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Saints, Broncos offenses will go at it

The welcoming committee for Joe Vitt as he returns from his six-game suspension to again be the Saints' interim coach consists of Peyton Manning and the revitalized Broncos.

Maybe Vitt wants to stay away another week.

New Orleans chose Vitt to stand in for Sean Payton while the head coach is banned for the 2012 season for his role in the team's bounties program. Aaron Kromer then was the interim-interim coach and the Saints lost their first four before rebounding with two victories.

"Real tough," Vitt said of sitting out the first six games. "I mean, listen, this is all I've ever done for 44 years between high school and prep school and five years of college and 34 years in the league; it wasn't a very easy transition. It was tough sitting back and watching our team play Sunday and it was tough not being around the guys, it was tough not seeing Sean.

"And I'm happy to be back now."

Having Vitt back might add some continuity for New Orleans. Facing Manning and Denver might add some headaches.

"With Peyton, the thing that's unbelievable is what he's been through physically and what he's had to endure physically and now he's coming back and he's putting up historic numbers," Vitt said. "I mean, in the last three games, he's averaged 300 yards, three touchdowns and a 70 percent completion percentage. The way he's playing in the second half, the way they're outscoring their opponents in the fourth quarter, is historic."

If not historic, certainly impressive. Denver has gone through a gantlet in the early season and survived with a 3-3 record. The defeats are to Atlanta, Houston and New England, two on the road.

Now is the time for the Broncos to take charge in the AFC West, but they figure to need plenty of points against the Saints. Manning would love to oblige against his hometown team.

"Yeah," he said. "It's such an important game just for our team, and I think you're playing on Sunday night in prime time and that's special. But it's coming off of a bye, it's a pivotal game, we're in that second quarter of the season and have two games left in this quarter, so they're all important.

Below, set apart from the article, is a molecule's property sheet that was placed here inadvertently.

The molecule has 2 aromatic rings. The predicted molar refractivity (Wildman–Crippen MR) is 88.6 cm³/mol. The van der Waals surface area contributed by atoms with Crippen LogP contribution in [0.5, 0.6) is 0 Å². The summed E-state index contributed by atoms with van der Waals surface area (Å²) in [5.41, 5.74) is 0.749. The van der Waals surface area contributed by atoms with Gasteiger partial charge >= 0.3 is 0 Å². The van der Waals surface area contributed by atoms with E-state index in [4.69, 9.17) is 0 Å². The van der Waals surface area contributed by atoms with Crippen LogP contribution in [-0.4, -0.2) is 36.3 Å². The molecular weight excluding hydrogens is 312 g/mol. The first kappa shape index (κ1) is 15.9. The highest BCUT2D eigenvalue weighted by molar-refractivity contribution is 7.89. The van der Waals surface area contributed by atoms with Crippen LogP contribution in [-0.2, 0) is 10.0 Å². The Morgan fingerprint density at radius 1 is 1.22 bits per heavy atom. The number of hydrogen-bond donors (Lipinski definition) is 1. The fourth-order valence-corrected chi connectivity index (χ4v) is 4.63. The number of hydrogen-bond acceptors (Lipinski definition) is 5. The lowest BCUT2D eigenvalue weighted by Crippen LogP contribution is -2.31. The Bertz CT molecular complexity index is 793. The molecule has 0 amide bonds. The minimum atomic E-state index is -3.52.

"But I think for the reasons that are obvious, it's a game against a really good team, a team that's hot, a team that their record and statistics and all those are very misleading. It's a big-time football team that knows how to win."

New England (4-3)vs. St. Louis (3-4) at London

The Rams have played well at home, so shifting this game 4,000 miles away isn't a particularly good idea. But at least they went over to England early; the Patriots decided not to depart until week's end.

New England coach Bill Belichick won't let his players think about anything but football — American football, not soccer — when they get over there.

"The time change, the travel — that's certainly different than most normal games," Belichick said, "but it's not anything we haven't dealt with before. We've traveled to the West Coast. We're just going the other direction. Hopefully, we'll be able to deal with it."

Atlanta (6-0)at Philadelphia (3-3)

One of the more impressive stats in the NFL is Andy Reid's record after bye weeks: 13-0. Stretching that will be difficult against the league's only unbeaten team.